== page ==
Honoring the people, places and ideas that merit adoration and commemoration, Gloria Molina Grand Park’s 12th annual Downtown Día de los Muertos welcomes parkgoers to pay reverence at 19 altars created by professional artists and local community organizations.
Parkgoers can also contribute to the annual community altar -the 20th altar- which will honor the victims of gun violence in Monterey Park and those who perished in Maui’s wildfires.
Located: Gloria Molina Grand Park Fountain Overlook and Performance Lawn
Saturday, October 21, from 11:00 a.m. to 4:00 p.m.
- Grupo Folklorico Huitzillin
- Mariachi Arcoiris de Los Angeles will perform in the park at the Fountain Overlook;
- LA Opera Connects, the educational arm of The Music Center’s resident company partner, LA Opera, will present tenor Jonathan Lacayo, who will perform an array of songs celebrating Día de los Muertos.
- Workshops: Create your own mini altars and cookie sugar skulls
The opening day of Gloria Molina Grand Park’s Downtown Día de los Muertos coincides with the highly popular DTLA event, Grand Ave Arts: All Access, in which the park is participating.
Thursday, November 2nd, from 7:30 p.m.
The community is invited to the free screening that celebrates the legends of Latin American cinema. The park will partner with GuadaLAjara Film Festival (GLAFF) to proudly present a special screening of the 1960 film Macario, directed by Roberto Gavaldón. Free tickets are available at glaff.org/program.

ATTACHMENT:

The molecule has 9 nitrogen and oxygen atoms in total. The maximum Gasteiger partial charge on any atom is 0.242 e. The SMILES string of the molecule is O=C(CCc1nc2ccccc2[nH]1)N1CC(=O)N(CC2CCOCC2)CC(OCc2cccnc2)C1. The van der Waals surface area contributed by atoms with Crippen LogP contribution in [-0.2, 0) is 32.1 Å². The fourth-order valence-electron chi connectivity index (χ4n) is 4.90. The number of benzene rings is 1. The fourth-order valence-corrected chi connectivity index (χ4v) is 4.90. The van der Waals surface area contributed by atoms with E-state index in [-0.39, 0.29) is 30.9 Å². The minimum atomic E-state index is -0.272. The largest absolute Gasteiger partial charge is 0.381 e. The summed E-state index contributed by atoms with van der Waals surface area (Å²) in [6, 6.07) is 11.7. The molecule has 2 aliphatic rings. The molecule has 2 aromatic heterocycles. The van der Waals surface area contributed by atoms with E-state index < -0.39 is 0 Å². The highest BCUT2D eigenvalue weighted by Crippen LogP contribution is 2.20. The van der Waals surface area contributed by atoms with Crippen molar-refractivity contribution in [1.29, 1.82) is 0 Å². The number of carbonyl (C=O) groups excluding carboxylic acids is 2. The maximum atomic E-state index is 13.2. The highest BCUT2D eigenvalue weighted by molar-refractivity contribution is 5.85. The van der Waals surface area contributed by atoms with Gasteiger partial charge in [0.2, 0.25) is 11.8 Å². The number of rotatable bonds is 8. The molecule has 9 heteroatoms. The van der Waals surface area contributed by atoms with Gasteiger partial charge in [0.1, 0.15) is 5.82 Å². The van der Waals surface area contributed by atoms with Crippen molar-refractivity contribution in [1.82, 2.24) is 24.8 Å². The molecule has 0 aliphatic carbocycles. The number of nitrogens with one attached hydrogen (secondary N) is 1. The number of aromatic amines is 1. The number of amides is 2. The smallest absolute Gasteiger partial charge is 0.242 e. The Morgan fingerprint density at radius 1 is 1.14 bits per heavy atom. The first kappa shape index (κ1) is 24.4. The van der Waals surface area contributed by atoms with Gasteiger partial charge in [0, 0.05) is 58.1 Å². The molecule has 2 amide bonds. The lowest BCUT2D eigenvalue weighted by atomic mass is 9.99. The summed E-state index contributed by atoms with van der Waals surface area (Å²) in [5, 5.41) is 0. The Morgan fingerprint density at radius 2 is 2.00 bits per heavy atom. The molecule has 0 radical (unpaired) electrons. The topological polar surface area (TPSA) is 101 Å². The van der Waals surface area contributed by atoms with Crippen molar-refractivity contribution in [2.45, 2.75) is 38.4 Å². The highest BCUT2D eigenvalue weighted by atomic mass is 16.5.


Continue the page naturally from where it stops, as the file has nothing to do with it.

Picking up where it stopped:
Reflections and Remembrances
By Consuelo G. Flores
Every year, the dates of November 1 and 2 are set aside to honor those who we’ve lost in the
last year and in the years before. We build ofrendas also known as altars, filled with objects to
help us remember those loved ones as well as reflect on the gifts they gave us – gifts such as
love, companionship, lessons and, in some cases, freedom.
This year, as you walk through the park visiting and taking in each ofrenda, you’ll see tributes to
multi-cultural ancestors, mothers, grandmothers, veterans, creatives, members from our
lowrider, LGBTQ+, and ranchero communities, as well as family pets.
You’ll also find two different altars honoring our Los Angeles icon – the amazing Gloria Molina
for whom this park is named – one built by her family dedicated to her personal relationships
and one dedicated to her public work.
The public is invited to place their own personal remembrances for their dead on the
community altar which, this year features a special tribute to the victims of gun violence in
Monterey Park as well as in the wildfires in Maui.
Building ofrendas is bittersweet. We become reflective and appreciate the many people we’ve
lost, remembering the beauty and richness they offered us, the love and guidance they
provided as well as the valor and value of their lives in ours. It’s also a time to reflect on our
own contributions to the future generations and how, even in the smallest way, we can provide
the same attributes to those we leave behind.
As you visit with each of these ofrendas, take in the essence of each person(s) being honored
and recognize their spirits as the “wind carries messages… as it moves through the park, full of
laughter… they’re here again.”